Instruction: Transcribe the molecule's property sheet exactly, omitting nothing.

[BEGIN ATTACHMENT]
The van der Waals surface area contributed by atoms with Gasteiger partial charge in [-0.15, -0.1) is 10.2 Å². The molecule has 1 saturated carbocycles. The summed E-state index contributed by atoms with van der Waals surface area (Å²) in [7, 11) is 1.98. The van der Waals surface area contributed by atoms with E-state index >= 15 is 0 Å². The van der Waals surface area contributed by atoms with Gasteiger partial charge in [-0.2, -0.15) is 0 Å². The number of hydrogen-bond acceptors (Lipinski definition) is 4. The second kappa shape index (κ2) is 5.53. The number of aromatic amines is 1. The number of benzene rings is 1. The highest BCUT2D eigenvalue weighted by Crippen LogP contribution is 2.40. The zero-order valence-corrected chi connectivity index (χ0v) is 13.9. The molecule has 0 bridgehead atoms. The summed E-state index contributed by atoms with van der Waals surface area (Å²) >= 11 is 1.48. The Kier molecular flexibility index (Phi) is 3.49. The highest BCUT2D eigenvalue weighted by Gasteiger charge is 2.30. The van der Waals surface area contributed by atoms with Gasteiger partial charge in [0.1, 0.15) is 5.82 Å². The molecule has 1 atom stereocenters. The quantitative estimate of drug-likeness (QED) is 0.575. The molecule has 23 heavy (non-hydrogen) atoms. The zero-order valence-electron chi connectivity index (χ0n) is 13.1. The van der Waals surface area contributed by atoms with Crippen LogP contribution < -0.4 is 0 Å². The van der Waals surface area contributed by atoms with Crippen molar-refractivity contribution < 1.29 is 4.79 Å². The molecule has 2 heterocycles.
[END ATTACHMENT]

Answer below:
The van der Waals surface area contributed by atoms with Gasteiger partial charge in [-0.15, -0.1) is 10.2 Å². The molecule has 1 saturated carbocycles. The summed E-state index contributed by atoms with van der Waals surface area (Å²) in [7, 11) is 1.98. The van der Waals surface area contributed by atoms with E-state index >= 15 is 0 Å². The van der Waals surface area contributed by atoms with Gasteiger partial charge in [-0.2, -0.15) is 0 Å². The number of hydrogen-bond acceptors (Lipinski definition) is 4. The second kappa shape index (κ2) is 5.53. The number of aromatic amines is 1. The number of benzene rings is 1. The highest BCUT2D eigenvalue weighted by Crippen LogP contribution is 2.40. The zero-order valence-corrected chi connectivity index (χ0v) is 13.9. The molecule has 0 bridgehead atoms. The summed E-state index contributed by atoms with van der Waals surface area (Å²) >= 11 is 1.48. The Kier molecular flexibility index (Phi) is 3.49. The highest BCUT2D eigenvalue weighted by Gasteiger charge is 2.30. The van der Waals surface area contributed by atoms with Gasteiger partial charge in [0.1, 0.15) is 5.82 Å². The molecule has 1 atom stereocenters. The quantitative estimate of drug-likeness (QED) is 0.575. The molecule has 23 heavy (non-hydrogen) atoms. The zero-order valence-electron chi connectivity index (χ0n) is 13.1. The van der Waals surface area contributed by atoms with Crippen LogP contribution < -0.4 is 0 Å². The van der Waals surface area contributed by atoms with Crippen molar-refractivity contribution < 1.29 is 4.79 Å². The molecule has 2 heterocycles.